In the high desert hills above the Naval Air Warfare Center (NAWS) in China Lake, California, a group of Seabees train
the Navy combat engineers in the fields of Water Well Drilling and Blasting and Quarry Operations. NAWS China Lake is home
for the CSFE Site China Lake and the military professionals dedicated to providing a world-class education in how to get water
out of the ground, and "making little rocks out of big rocks."
For those who have never been to the high desert, China Lake can be a study in contrasts, especially in the summer months when
the temperatures often exceed 115 degrees and everyone carries water to avoid dehydration and heat stress. During the winter
months, China Lake gets cold, often hitting temperatures down to 10 degrees. Winds come off the nearby Sierra Nevada
Mountains and whip through the area, adding wind chill to an already frosty environment. And when you consider the desert is
home to a variety of unsavory creatures, such as rattlesnakes and scorpions, it's no place for the timid or tender of foot.
Water Well Drilling Training is ideally suited to the high desert because of the varied geologic formations. Water well classes
drill between two and three wells in a six-week course. One well may be in an ancient lakebed at a depth of 300 feet and the next
well may be in a confining layer of granite or volcanic basalt where the depth could go as deep as 1500 feet. Drillers are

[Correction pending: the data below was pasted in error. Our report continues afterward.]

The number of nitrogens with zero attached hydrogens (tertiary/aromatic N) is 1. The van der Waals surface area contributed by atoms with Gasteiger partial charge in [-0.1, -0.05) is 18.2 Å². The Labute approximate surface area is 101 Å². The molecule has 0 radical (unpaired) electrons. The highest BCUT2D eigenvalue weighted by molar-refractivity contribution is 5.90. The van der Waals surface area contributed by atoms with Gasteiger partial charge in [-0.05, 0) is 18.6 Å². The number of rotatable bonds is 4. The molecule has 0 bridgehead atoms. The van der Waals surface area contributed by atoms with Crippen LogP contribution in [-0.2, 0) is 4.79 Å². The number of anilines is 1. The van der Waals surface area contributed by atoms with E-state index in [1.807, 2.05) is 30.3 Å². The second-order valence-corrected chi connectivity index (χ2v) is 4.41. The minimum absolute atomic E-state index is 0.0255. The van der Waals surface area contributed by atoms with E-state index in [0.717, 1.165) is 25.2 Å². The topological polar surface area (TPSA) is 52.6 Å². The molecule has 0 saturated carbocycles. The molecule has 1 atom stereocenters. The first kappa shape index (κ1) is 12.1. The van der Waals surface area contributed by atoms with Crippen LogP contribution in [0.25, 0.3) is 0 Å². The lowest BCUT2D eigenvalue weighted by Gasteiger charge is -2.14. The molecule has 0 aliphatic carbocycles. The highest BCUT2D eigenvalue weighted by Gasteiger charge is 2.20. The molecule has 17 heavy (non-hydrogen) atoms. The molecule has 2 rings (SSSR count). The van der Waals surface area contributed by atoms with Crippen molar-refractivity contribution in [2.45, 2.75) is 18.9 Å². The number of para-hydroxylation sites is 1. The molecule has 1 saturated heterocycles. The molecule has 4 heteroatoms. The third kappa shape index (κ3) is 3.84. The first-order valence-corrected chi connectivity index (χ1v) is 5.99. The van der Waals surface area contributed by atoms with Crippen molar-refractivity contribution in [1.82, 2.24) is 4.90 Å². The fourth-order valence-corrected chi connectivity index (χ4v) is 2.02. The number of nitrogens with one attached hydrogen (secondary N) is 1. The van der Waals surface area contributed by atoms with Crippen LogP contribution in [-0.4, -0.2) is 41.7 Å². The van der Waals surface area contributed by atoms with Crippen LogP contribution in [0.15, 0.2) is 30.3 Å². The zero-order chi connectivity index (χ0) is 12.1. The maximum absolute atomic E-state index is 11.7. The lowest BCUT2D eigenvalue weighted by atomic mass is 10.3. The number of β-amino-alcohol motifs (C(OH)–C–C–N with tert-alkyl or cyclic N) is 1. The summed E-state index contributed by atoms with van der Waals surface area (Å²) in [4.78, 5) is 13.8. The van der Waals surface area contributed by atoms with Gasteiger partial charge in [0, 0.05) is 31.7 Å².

challenged with learning how to bore through various strata to different depths. Water Well Drilling is a remarkably refined art
that requires an ability to interpret geologic data and identify water-bearing formations through surface indications.
"If you can't push it, Blast IT!" This is the way Navy blasters like to think. Say you need several tons of granite blown out
of the side of a mountain. This is where the Blasting and Quarry crew come in to teach Seabees the "Can Do" attitude of the
blasters. The course begins with basic theories of soil mechanics, rock drilling, and explosives. Once the students have
passed a strict series of examinations, it’s off to the quarry site for hands on operations. When an area of rock is
chosen for demolition, an exacting process takes place. The weight and composition of the soil is calculated and the blasters
decide where they may want to "move" it. Holes are drilled to a specific depth and placement into the rock. Some blasts,
called "shots," are done with plastic explosives. At other times, the shot might call for an Ammonium Nitrate and Fuel Oil
(ANFO) mixture. Each method and related tasks is a precise and rigorous process, with each hole containing a precisely
pre-determined amount of the correct explosive. After loading the shot with the explosives the lead blaster on the shot makes
one final check of the area and proceeds to the bunker. A siren wails and a countdown begins. "Fifteen, fourteen...three, two,
one-detonate the shot!"
This is the life of the Seabees of China Lake, We hope to one day see you as a student or as a visitor to tour our facilities,
watch us drill a well or take down part of "B" Mountain.